Commercial Model Ensures Investments in Incremental and Disruptive Innovation

By separating these two portfolios, companies reported that they could promote existing product lines in the short term while exploring opportunities to remain competitive in the long term, and mitigate the financial risk associated with disruptive technology development. Moreover, GAO found that leading companies also ensure technologies will be relevant in the marketplace by engaging a wide range of internal stakeholders. These companies also reported that they gain leadership buy-in by prototyping technologies before committing to further development and product integration.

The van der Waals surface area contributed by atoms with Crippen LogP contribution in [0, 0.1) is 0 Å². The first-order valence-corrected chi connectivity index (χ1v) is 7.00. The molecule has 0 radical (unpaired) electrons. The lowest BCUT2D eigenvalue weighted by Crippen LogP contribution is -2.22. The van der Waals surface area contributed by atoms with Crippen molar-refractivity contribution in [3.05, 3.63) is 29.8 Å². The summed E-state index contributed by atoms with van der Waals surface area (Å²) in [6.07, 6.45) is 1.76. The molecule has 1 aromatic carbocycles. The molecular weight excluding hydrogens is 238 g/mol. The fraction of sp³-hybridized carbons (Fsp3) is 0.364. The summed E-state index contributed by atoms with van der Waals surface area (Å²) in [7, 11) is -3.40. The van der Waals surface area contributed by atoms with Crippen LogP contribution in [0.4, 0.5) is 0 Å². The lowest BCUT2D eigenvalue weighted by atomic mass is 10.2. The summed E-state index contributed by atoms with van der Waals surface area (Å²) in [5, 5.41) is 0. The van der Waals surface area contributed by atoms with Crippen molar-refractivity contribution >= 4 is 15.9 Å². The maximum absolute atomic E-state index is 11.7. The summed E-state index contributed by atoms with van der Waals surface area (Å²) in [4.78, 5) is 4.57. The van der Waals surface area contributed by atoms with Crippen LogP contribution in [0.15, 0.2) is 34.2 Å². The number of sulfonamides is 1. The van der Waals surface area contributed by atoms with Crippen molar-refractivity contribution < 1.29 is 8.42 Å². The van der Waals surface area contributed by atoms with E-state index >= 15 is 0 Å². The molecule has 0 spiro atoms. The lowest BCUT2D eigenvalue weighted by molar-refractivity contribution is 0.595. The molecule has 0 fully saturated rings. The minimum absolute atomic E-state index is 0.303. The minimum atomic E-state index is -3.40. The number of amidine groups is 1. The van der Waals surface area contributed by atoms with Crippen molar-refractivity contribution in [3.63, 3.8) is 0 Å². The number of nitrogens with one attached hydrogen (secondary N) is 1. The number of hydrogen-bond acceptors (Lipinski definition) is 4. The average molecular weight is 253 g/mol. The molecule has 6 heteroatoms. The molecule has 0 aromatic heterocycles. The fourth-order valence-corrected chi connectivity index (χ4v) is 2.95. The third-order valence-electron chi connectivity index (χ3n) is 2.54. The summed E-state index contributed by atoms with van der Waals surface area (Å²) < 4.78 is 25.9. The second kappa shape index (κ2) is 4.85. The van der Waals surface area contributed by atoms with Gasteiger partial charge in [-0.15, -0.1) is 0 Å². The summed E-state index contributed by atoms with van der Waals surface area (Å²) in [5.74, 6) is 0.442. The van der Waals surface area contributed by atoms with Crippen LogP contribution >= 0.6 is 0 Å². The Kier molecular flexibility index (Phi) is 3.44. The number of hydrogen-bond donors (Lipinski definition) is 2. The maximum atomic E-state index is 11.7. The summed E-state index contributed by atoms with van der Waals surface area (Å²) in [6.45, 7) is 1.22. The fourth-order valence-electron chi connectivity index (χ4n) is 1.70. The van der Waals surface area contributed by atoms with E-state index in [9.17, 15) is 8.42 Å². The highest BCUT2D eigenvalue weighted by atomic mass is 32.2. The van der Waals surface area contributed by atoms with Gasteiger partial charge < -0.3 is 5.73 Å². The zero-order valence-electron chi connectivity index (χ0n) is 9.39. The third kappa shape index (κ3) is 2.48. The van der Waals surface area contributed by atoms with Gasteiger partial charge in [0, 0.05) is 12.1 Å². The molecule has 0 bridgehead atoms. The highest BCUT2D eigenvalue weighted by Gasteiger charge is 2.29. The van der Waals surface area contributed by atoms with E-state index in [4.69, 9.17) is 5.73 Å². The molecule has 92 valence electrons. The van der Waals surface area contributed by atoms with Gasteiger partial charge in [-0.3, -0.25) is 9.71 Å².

While some Department of Defense (DOD) practices closely mirror those of the companies GAO reviewed, DOD's ability to adopt leading commercial practices in its approach to managing science and technology (S&T) investments is limited by its funding policies and culture. Unlike the companies GAO reviewed, DOD leadership does not provide guidance on or assess the mix of incremental and disruptive innovation. As a result, officials reported that DOD labs struggle to find the right balance between these investment areas. Under DOD's budget policy, projects are planned up to 2 years in advance, which can slow innovation and limit lab directors' autonomy as compared to companies. Congress has provided a means for lab directors to initiate work outside of this lengthy process, but it has not been fully utilized. Additionally, responsibilities for technology versus product development also contribute to a culture that discourages collaboration and limits labs' ability to prototype. Yet these issues are not insurmountable, as pockets of each military department have demonstrated, such as through recent efforts to expand advanced prototyping in the labs. Further, Congress has required that by February 2018 DOD create a new Under Secretary of Defense for Research and Engineering (USD(R&E)), which will be charged with developing policies to improve innovation. This position creates an opportunity to develop policies that further promote adoption of leading commercial practices.